I draw the attention of the House again to a very short quotation which I read here not so long ago. It is a quotation from a book written by a very great expert on insurgencies, Sir Robert Thompson. He visited this country. He was an expert on Malaysia where he assisted in the emergency which lasted for some 16 years. He has been in Vietnam as the expert advising President Nixon. This is what he had to say about the consequences of a defeat in Vietnam in a book that he wrote recently entitled 'No Exit from Vietnam': . . the consequences of such a defeat need to be carefully weighed, tn South Vietnam itself a people would go under. Judging from past experience in China and North Vietnam perhaps several hundred thousands, who have supported the war and fought valiantly and who would certainly oppose the conquerors' subsequent collectivisation programme, might be slaughtered. This will not be shown on television and so may not worry subverted liberals and fellow travellers, but others may have it on their conscience. There is after all no Formosa to which the victims can escape nor has any area been set aside for them in the Californian desert. In a year or two they will be conveniently forgotten and the consequent stagnation of the economy is advanced as a specious argument for international aid.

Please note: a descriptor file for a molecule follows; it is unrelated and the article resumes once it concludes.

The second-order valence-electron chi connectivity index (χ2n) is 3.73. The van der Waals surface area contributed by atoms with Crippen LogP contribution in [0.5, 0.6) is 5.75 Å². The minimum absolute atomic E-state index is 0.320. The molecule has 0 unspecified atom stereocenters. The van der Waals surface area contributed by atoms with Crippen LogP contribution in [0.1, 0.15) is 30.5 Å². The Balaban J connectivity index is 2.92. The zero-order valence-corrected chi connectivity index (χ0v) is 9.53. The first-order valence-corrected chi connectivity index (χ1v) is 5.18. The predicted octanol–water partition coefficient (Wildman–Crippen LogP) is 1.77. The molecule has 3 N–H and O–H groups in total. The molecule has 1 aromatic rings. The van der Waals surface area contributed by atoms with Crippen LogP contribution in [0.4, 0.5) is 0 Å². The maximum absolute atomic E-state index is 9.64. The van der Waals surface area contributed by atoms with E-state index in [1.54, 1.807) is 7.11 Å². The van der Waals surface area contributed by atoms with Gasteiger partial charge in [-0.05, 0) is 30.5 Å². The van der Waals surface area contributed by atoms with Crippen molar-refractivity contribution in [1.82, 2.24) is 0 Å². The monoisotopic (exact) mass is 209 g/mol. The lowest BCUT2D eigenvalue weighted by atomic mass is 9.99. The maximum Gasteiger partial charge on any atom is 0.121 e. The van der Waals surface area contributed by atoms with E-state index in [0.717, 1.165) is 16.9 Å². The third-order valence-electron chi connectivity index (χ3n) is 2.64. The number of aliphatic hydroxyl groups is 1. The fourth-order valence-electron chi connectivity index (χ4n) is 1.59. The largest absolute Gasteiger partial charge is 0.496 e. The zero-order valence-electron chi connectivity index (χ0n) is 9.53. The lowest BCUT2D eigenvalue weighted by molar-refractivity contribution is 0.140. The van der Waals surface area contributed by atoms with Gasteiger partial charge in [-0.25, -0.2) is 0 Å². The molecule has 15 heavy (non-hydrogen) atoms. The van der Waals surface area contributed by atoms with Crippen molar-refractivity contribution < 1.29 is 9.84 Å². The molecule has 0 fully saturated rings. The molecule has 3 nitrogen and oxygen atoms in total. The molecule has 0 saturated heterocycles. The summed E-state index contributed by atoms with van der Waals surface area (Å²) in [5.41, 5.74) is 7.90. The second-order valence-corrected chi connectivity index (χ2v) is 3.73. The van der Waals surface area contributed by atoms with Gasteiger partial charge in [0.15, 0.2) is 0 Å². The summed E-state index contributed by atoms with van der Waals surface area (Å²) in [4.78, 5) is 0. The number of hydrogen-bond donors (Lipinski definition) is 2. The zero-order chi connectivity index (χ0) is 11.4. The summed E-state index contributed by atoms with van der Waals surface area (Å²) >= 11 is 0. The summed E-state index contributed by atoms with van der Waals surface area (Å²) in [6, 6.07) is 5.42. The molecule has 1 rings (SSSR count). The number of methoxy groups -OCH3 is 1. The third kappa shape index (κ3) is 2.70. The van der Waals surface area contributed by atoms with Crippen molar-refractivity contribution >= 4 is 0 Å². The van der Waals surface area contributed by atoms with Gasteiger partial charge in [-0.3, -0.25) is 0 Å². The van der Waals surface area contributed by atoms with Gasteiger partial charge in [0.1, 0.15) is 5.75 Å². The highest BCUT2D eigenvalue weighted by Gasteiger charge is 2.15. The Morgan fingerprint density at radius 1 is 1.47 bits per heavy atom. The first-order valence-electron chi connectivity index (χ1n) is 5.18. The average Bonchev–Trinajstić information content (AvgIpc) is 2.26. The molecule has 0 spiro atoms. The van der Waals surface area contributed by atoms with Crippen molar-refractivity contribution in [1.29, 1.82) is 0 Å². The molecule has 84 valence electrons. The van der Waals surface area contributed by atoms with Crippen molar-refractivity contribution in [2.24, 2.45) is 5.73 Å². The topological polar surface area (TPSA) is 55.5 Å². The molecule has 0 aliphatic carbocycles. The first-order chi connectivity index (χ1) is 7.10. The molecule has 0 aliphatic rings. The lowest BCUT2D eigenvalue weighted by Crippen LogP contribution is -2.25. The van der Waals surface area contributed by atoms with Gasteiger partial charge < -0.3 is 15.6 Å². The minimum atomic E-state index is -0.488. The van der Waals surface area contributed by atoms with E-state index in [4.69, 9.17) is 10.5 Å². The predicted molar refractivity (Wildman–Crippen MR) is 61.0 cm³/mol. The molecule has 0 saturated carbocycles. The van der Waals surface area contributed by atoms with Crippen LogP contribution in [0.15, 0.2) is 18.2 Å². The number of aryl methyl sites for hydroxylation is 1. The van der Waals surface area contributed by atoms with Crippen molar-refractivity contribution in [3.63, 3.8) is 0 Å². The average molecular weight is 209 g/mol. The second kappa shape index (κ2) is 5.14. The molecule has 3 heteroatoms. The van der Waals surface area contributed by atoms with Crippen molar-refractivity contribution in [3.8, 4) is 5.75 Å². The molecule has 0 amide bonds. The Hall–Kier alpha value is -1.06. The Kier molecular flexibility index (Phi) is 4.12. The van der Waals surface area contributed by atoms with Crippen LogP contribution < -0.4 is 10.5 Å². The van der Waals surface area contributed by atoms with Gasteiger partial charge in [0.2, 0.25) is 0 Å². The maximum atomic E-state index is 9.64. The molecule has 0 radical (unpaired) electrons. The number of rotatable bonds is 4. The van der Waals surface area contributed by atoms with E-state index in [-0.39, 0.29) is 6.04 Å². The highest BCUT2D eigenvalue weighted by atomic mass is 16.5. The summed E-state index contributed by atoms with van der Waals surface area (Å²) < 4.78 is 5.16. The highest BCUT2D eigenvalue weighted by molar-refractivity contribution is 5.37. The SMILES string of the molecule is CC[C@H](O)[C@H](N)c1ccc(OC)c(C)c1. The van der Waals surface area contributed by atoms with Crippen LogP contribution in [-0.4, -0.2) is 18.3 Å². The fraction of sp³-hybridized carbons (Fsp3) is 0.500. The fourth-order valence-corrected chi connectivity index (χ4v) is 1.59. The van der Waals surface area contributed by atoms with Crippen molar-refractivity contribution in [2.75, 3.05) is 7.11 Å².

That is the position. There would be the grave possibility - almost probability - of South Vietnam being overrun. This would be only the beginning of the application of what has been known as the domino theory. There are people who disagree with the domino theory, but I do not believe that the people up in Asia, certainly those in control of a number of small states, disagree with it.